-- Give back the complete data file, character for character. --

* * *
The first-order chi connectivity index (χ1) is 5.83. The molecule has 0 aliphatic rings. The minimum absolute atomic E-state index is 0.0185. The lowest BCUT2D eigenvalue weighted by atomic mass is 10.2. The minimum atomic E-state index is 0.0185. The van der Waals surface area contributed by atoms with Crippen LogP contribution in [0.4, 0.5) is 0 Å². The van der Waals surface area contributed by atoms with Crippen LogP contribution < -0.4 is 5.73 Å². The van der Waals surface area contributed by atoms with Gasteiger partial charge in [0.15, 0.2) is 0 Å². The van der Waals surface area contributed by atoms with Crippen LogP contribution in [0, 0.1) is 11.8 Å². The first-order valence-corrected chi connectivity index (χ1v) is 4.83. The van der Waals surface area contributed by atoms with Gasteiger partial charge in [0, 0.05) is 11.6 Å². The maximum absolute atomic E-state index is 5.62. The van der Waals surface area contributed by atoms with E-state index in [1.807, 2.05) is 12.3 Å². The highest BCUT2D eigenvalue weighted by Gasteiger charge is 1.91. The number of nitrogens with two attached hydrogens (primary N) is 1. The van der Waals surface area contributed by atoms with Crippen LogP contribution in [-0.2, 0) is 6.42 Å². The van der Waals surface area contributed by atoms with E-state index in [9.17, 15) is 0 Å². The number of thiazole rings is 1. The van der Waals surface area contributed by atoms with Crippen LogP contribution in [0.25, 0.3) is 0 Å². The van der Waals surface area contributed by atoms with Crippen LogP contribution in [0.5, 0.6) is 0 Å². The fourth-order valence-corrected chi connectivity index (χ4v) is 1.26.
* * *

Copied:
The first-order chi connectivity index (χ1) is 5.83. The molecule has 0 aliphatic rings. The minimum absolute atomic E-state index is 0.0185. The lowest BCUT2D eigenvalue weighted by atomic mass is 10.2. The minimum atomic E-state index is 0.0185. The van der Waals surface area contributed by atoms with Crippen LogP contribution in [0.4, 0.5) is 0 Å². The van der Waals surface area contributed by atoms with Crippen LogP contribution < -0.4 is 5.73 Å². The van der Waals surface area contributed by atoms with Gasteiger partial charge in [0.15, 0.2) is 0 Å². The van der Waals surface area contributed by atoms with Crippen LogP contribution in [0, 0.1) is 11.8 Å². The first-order valence-corrected chi connectivity index (χ1v) is 4.83. The van der Waals surface area contributed by atoms with Gasteiger partial charge in [0, 0.05) is 11.6 Å². The maximum absolute atomic E-state index is 5.62. The van der Waals surface area contributed by atoms with E-state index in [1.807, 2.05) is 12.3 Å². The highest BCUT2D eigenvalue weighted by Gasteiger charge is 1.91. The number of nitrogens with two attached hydrogens (primary N) is 1. The van der Waals surface area contributed by atoms with Crippen LogP contribution in [-0.2, 0) is 6.42 Å². The van der Waals surface area contributed by atoms with E-state index in [9.17, 15) is 0 Å². The number of thiazole rings is 1. The van der Waals surface area contributed by atoms with Crippen LogP contribution in [0.25, 0.3) is 0 Å². The van der Waals surface area contributed by atoms with Crippen LogP contribution in [0.5, 0.6) is 0 Å². The fourth-order valence-corrected chi connectivity index (χ4v) is 1.26.